Continental Cablevision of Hartford broadcast a special offer of a free T-shirt during last fall's Holyfield/Bowe fight (14Nov92). Unlike most pay- per-view broadcasting, this one did not show up through legitimate decoders. The ad and its 800 number only showed up when watched through illegal decoders. 140 freeloaders called the 800 number within minutes of the ad's broadcast. Continental sent the T-shirts by certified, return receipt mail, and then sent them a followup letter reminding them of the federal law (fines up to $10,000) and demanding a $2000 fine. [Chicago Tribune, 3 Feb 1993] Tony Scandora, Argonne National Lab, 708-252-7541 email@example.com or firstname.lastname@example.org [Also noted by abg@beowulf.EPM.ORNL.GOV (Alex L. Bangs) in Newsweek, Feb 15, 1993 ("A Technical Knockout" -- Periscope) and mcclella@yertle.Colorado.EDU (Gary McClelland). Sorry for the long delay in getting this issue out. It was unavoidable. PGN]
The following appeared in the November issue of _Esperanto_, the publication of the Universal Esperanto Association. (This is my translation from the original Esperanto.) > Portugal: Esperanto from a computer error > Hans Jankowski (German) was pleasantly surprised when a money-changing > machine from the bank "Totta and Acores" in the Lisbon airport gave > him his receipt in Esperanto. Because the Portuguese Esperanto > Association was also surprised, Antonio Martins decided to explore. > It seems that this was probably an error in setting up the computer: > on installation of the ten-language system, someone mistakenly > programmed Esp-eranto instead of the Spanish (esp-anol). So, no one > congratulate the bank: they would be able to repair the "mistake"! Their guess as to the origin of the situation certainly sounds plausible to me, although they apparently did not contact the bank to find out for sure. Philip Brewer email@example.com Motorola Urbana Design Center ...!uiucuxc!udc!pbrewer Ho mia korv'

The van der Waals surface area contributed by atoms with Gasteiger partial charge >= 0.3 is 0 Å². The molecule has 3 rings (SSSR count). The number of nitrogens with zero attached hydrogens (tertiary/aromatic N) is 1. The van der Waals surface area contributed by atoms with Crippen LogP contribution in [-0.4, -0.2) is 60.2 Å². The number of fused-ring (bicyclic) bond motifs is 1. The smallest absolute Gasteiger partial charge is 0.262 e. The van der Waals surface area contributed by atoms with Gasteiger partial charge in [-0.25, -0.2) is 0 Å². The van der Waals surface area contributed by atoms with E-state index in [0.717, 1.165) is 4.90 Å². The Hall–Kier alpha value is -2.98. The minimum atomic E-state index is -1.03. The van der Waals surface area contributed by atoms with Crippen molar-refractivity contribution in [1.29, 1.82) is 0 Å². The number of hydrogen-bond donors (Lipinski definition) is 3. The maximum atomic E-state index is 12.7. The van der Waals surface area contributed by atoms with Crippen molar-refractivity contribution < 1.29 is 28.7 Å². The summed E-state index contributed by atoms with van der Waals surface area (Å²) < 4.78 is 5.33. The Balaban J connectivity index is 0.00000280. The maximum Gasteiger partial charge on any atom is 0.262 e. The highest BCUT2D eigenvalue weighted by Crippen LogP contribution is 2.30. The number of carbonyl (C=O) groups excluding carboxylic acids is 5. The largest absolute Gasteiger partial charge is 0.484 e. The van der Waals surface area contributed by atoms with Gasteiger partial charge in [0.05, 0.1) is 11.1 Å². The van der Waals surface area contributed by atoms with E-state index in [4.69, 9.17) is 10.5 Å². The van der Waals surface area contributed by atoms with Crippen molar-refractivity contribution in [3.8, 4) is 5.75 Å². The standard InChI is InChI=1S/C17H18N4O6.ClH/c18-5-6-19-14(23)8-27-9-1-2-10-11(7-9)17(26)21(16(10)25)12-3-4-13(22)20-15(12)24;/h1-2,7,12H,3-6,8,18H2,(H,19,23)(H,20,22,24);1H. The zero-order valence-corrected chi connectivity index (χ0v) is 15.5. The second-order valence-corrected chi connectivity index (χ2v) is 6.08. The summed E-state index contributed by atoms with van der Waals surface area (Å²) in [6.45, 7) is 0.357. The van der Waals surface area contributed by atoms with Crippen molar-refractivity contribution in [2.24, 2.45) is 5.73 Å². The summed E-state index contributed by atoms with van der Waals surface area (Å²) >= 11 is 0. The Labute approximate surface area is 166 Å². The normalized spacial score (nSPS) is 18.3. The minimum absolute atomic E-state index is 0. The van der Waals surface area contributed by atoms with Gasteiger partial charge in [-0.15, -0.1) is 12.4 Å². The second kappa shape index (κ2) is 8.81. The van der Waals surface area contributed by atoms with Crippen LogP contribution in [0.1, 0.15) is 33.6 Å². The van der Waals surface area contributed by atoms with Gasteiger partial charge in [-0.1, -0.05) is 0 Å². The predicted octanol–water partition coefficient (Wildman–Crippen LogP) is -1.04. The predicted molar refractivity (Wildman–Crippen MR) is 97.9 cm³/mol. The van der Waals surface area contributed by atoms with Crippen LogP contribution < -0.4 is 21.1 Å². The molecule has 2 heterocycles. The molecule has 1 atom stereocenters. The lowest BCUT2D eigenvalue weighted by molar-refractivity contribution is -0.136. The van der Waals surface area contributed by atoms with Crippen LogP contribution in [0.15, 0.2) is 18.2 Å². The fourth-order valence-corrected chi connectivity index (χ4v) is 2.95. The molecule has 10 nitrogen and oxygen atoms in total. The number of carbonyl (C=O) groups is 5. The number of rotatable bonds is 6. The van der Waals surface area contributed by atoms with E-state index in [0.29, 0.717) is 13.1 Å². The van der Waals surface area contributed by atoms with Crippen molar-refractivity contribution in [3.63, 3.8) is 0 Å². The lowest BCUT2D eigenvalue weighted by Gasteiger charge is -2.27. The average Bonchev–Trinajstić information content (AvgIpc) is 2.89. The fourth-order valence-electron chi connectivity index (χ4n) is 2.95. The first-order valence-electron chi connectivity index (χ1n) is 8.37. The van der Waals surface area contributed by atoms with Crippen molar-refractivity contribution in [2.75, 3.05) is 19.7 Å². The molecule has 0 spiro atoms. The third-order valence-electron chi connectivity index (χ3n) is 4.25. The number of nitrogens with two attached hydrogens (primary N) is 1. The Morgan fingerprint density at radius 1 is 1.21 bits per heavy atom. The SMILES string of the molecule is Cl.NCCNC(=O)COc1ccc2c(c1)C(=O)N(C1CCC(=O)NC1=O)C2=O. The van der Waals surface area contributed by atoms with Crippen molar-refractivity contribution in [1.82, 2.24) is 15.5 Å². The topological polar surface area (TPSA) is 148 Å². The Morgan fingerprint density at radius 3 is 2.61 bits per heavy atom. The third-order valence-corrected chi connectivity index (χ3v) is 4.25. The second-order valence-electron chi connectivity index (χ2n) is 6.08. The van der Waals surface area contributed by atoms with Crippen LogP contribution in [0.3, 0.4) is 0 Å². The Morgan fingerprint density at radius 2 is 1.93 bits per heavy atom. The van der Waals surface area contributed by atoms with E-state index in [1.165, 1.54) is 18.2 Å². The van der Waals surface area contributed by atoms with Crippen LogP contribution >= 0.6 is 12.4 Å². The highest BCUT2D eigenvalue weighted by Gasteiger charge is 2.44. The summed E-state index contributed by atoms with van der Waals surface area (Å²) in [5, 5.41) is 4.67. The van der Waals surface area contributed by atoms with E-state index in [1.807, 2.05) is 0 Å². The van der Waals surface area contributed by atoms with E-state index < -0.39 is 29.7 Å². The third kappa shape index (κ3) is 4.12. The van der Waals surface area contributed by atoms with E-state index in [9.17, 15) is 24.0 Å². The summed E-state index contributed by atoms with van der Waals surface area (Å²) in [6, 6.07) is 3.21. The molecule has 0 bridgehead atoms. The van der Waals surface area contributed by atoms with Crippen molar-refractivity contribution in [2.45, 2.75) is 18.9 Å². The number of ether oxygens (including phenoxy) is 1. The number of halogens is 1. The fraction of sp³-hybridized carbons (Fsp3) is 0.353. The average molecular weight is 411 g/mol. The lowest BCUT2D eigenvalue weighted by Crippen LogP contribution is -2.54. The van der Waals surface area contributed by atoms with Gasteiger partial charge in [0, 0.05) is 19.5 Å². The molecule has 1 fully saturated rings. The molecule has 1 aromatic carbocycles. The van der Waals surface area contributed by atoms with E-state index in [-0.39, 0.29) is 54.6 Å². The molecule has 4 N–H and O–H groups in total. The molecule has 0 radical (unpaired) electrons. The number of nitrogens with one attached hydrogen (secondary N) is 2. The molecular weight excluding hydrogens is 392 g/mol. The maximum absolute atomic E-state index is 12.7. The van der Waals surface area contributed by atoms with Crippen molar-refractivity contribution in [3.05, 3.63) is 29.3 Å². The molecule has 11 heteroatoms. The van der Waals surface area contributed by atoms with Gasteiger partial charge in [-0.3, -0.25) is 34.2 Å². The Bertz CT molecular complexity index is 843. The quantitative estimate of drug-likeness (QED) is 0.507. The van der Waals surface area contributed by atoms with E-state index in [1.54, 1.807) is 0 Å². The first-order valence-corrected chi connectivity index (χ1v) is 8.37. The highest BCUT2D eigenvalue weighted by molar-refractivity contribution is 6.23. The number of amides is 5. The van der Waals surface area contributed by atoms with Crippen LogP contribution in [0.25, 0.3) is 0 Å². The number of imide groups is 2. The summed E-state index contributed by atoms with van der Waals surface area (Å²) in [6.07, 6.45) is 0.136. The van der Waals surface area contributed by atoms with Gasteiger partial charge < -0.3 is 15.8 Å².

German newspapers report broadly on risks of hand-held telephones used in flight. Following a report of a new German weekly magazine FOCUS (some sort of Anti-Spiegel published since mid-January 1993, with some remarkably well-investigated articles on IT InSecurities), Germany's federal airtransport authority (Luftfahrt-Bundesamt, LBA in Braunschweig) admitted that major problems with passengers telephoning with "handy" mobile hend-held telephones have recently been experienced in some German airplanes. Newspapers report that hand-held telephones have influenced flight instruments (e.g. indicating velocity) even in landing approach. An LBA manager responsible for analysis of flight systems' security mentioned a B737 approaching Hamburg airport under IFR conditions when slope indicator suddenly began to jump; the pilot interrupted descent and made another (successful) approach. In som. The LBA manager was quoted to say that if velocity indicators be adversely affected by some influence of such a "handy" telephone, the pilot may be tempted to diminish the velocity below the critical value, with catastrophic influence on the plane. When contacted by me, this LBA manager refused some overdrawn citations but admitted that LBA sees serious problems and had warned carriers several times. Meanwhile, passenger instruction concerning emergency exits etc now also mentions risk of hand-held telephones which (according to some old German law) are not allowed to use in-flight. According to him, wires in planes are traditionally "hardened" against some electromagnetic induction; but the order of magnitude of such protection (about 3 Volt/meter) is, according to recent measurements of MBB (part of German Airbus, DASA) significantly lower than the 30 Volt/m which some hand-helds induce. Signal induction may even be worse as effects of reflections and resonances (which may develop in edges and channels below the cabin) may well enlarge the effect in a way hardly to measure. In public debates, such new facts add to the criticism that some overly computerized systems (e.g. Electronic Flight Management Systems, Fly-by-Wire) may enlarge in-flight risks. But at least one more advanced technology may reduce the risk of electromagnetic radiation: German Airbus is preparing to replace one (of 3) wires for some part of A340 communication (at least experimentally) by Fly-by-Light connection; in such a system, risk will remain with opticouplers between electromagnetic and optic parts as well as with traditional non-optical computers but the lines near the passengers parts will become immune against electromagnetic effects. Klaus Brunnstein (Univ Hamburg, February 6,1993) PS: this year, some of you may have missed my traditional report from Chaos Conference. Luckily, I was unable to participate, because several participants independently informed me that NOTHING worthwhile to report happened. Participation was said to be significantly lower than ever before, and even some journalists which are CCC's good friends did not report this year. Moreover, due to very chaotic organisation, CCCs usual electronic articles were not available for FTP. "Downsizing" CCC seems to be in interesting contrast to US hackers (2600) which become more active, as visible from the Pentagon raids.